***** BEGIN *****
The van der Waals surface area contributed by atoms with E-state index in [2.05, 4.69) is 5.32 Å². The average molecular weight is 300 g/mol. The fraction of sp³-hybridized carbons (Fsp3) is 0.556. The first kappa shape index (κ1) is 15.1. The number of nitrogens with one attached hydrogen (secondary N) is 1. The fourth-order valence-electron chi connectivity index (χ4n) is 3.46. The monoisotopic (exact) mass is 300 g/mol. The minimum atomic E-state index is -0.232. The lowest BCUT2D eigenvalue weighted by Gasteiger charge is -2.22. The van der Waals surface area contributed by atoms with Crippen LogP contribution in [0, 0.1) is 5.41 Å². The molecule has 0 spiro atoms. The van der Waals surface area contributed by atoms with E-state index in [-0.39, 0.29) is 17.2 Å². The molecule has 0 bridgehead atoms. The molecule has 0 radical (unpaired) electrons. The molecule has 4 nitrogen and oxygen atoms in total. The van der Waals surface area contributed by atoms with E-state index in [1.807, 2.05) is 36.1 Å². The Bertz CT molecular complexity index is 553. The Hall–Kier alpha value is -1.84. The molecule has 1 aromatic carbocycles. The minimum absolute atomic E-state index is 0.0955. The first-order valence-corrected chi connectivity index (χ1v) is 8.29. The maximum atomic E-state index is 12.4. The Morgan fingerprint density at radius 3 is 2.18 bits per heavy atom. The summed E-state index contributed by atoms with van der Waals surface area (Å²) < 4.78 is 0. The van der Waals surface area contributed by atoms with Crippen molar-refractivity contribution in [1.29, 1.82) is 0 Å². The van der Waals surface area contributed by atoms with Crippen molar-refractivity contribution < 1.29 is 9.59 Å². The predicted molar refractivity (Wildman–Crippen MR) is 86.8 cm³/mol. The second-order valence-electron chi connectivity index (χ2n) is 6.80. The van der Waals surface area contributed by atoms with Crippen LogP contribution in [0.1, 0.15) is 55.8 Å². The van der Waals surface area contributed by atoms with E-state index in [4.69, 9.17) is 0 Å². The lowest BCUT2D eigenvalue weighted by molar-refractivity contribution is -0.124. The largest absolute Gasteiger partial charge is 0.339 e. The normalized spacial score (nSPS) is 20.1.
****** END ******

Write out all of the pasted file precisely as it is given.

The van der Waals surface area contributed by atoms with E-state index in [2.05, 4.69) is 5.32 Å². The average molecular weight is 300 g/mol. The fraction of sp³-hybridized carbons (Fsp3) is 0.556. The first kappa shape index (κ1) is 15.1. The number of nitrogens with one attached hydrogen (secondary N) is 1. The fourth-order valence-electron chi connectivity index (χ4n) is 3.46. The monoisotopic (exact) mass is 300 g/mol. The minimum atomic E-state index is -0.232. The lowest BCUT2D eigenvalue weighted by Gasteiger charge is -2.22. The van der Waals surface area contributed by atoms with Crippen LogP contribution in [0, 0.1) is 5.41 Å². The molecule has 0 spiro atoms. The van der Waals surface area contributed by atoms with E-state index in [-0.39, 0.29) is 17.2 Å². The molecule has 0 bridgehead atoms. The molecule has 0 radical (unpaired) electrons. The molecule has 4 nitrogen and oxygen atoms in total. The van der Waals surface area contributed by atoms with E-state index in [1.807, 2.05) is 36.1 Å². The Bertz CT molecular complexity index is 553. The Hall–Kier alpha value is -1.84. The molecule has 1 aromatic carbocycles. The minimum absolute atomic E-state index is 0.0955. The first-order valence-corrected chi connectivity index (χ1v) is 8.29. The maximum atomic E-state index is 12.4. The Morgan fingerprint density at radius 3 is 2.18 bits per heavy atom. The summed E-state index contributed by atoms with van der Waals surface area (Å²) < 4.78 is 0. The van der Waals surface area contributed by atoms with Crippen molar-refractivity contribution in [1.29, 1.82) is 0 Å². The van der Waals surface area contributed by atoms with Crippen molar-refractivity contribution < 1.29 is 9.59 Å². The predicted molar refractivity (Wildman–Crippen MR) is 86.8 cm³/mol. The second-order valence-electron chi connectivity index (χ2n) is 6.80. The van der Waals surface area contributed by atoms with Crippen LogP contribution in [0.1, 0.15) is 55.8 Å². The van der Waals surface area contributed by atoms with E-state index in [4.69, 9.17) is 0 Å². The lowest BCUT2D eigenvalue weighted by molar-refractivity contribution is -0.124. The largest absolute Gasteiger partial charge is 0.339 e. The normalized spacial score (nSPS) is 20.1.